Image result for tennis images

Calgary Southwest Tennis League:

Guidelines and Rules

Last Updated March 20, 2018



By playing in our league, players agree to the terms and conditions here. The organizers reserve the right to vary or amend the rules and regulations as necessary to ensure the smooth running of the league. Matches are self-umpired and should be conducted in the spirit of fair play.


No one connected with the League can take responsibility for the safety or security of players whether playing on the neighborhood courts or at other. Players compete at their own risk and it is the player's responsibility to ensure any courts used are safe for play. If they are not, you should not use them and, if appropriate, please report any concerns to whoever is responsible for managing the courts. Players are solely responsible for court hire, tennis ball provision etc. Players must be 15 or older as of the start of the season. By playing in the league, players confirm that they are not aware of any medical conditions that would prevent them from taking part in an active sport. The contents of this document form the rules and regulations of the league. Sometimes the interpretation of the rules requires fine judgements to be made and the organizers’ decision is final.


At the start of each Season, the league organizer will group players into groups of 4-8 based on their ability and performance in previous Seasons.  Players are then responsible for contacting the other players in their group to agree times to play each of their matches.  Players receive a point for each set won (maximum 2 per match).  Match results are reported to the organizer.  Two bonus points and a can of balls are awarded for players that have completed three matches by the mid-way point of the Season.  A prize is awarded to the winner of each group at the end of each Season (Spring, Summer and Fall).


We will send you the email addresses and telephone numbers of all the players in your group (do check yours – if we have anything wrong, or your contact information has changed, let us know as soon as possible).  Organizing matches can be hard! Juggling schedules is never easy, but everyone who has joined is keen to play.

We suggest:   

The more proactive you are, the more likely you are to get your matches in. Email your opponents, reply to their emails (even if it is to say you can't play) and follow up by phone if you do not get a reply.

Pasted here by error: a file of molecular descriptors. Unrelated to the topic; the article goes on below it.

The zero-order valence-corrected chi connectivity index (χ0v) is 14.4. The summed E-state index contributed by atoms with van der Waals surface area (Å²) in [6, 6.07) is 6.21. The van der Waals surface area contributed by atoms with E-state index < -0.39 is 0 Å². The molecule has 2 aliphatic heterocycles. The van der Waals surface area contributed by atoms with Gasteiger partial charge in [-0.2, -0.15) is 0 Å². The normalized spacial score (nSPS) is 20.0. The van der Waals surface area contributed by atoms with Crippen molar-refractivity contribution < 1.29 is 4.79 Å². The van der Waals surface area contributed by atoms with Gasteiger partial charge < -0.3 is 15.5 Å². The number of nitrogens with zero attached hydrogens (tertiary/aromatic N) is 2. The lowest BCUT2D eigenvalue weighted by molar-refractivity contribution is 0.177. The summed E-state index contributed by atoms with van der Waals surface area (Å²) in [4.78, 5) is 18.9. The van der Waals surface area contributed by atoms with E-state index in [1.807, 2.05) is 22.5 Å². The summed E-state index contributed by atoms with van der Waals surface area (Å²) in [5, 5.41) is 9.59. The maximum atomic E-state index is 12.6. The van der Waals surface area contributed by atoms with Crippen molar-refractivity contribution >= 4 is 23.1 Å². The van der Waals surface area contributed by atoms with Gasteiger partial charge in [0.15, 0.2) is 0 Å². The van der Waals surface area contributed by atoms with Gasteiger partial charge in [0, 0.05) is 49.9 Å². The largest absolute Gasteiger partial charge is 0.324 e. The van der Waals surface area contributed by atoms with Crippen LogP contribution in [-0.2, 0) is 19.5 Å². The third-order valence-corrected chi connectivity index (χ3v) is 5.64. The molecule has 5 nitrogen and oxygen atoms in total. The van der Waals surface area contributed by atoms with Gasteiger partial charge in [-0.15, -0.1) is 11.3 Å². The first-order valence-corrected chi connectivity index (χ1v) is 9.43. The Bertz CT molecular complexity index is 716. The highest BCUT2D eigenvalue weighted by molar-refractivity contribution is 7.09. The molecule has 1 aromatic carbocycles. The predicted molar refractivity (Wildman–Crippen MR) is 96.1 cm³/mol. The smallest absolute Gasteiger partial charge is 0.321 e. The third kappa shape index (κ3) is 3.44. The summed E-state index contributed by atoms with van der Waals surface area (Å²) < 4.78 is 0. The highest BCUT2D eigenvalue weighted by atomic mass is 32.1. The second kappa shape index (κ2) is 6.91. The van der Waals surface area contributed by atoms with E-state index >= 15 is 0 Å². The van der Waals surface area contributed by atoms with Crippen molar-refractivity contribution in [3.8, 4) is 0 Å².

Courts: Matches can be played at any venue agreeable to the players.

Balls: Balls must be of a good quality if not new and both parties should provide a set. Either party has the right to object to poor balls (prior to the match).



Matches are best of three tie-break sets. That means that the winner of the match is the first playing to win two sets.

If "player A" wins set one and set two, the match is over. But if for instance, "player A" wins the first set but loses the second, the match would be decided by who wins the third set.

So typical scores might be:

Milos Raonic bt Vasek Pospisil 6-4, 6-3


Eugenie Bouchard bt Sharon Fishman 6-3, 4-6, 6-2

All the sets are tiebreak sets – which simply means if a set reaches 6-6 in games, a tiebreak  is played. A typical match which includes a tie break might look like this:

Milos Raonic bt Vasek Pospisil 6-3, 7-6 (7-4)


Tiebreaks are the penalty shoot-outs of tennis, though actually the system makes a much better job of reflecting the play so far in a match. 

In league matches, when a set reaches six games all, a tie break is played. A tie break would conclude each level six all set, not just a final set.

The player whose turn it would be to serve in the next game starts the tiebreak. He or she serves normally to the deuce court (the left-hand court as the server perceives it).
The opponent serves the next TWO points, starting with a serve to the ad (right-hand court).  It feels a bit odd till you have played several tie breaks.

Points are numbered 1, 2, 3 etc, rather than 15, 30, 40 Deuce.

From the second point, each player has two serves. The tiebreak is over when one player reaches seven points, provided he or she is two clear points ahead of his or her opponent. From 6-6 in a tiebreak a player must have a two point advantage to win the tiebreak.

A typical tiebreak score would be 7-5, or 8-6, or 9-7. Where a Match Tiebreak is played (at the end of short format matches) the set is  won when a player reaches 10 points and is two points clear of his or her opponent e.g. 10-7, 11-9, 14-12 etc)

After 6 points have been played, players change ends, i.e. at 3-3 or 6-6. The players also change ends at the end of the tiebreak to begin the next set.

The player who served first in the tiebreak, RECEIVES at the beginning of the next set (assuming there is one!).

You don’t need to report actual tiebreak scores to the League, but if you do they will be recorded. So a final score for a match might be:

6-2, 6-7, 6-4


6-2, 6-7 (7-9), 6-4

In doubles should we play this format, service alternates between the teams - the same player serves for both points (his or her partner) serves for the entirety of the team's next service game.  

For further info on tiebreakers, click here.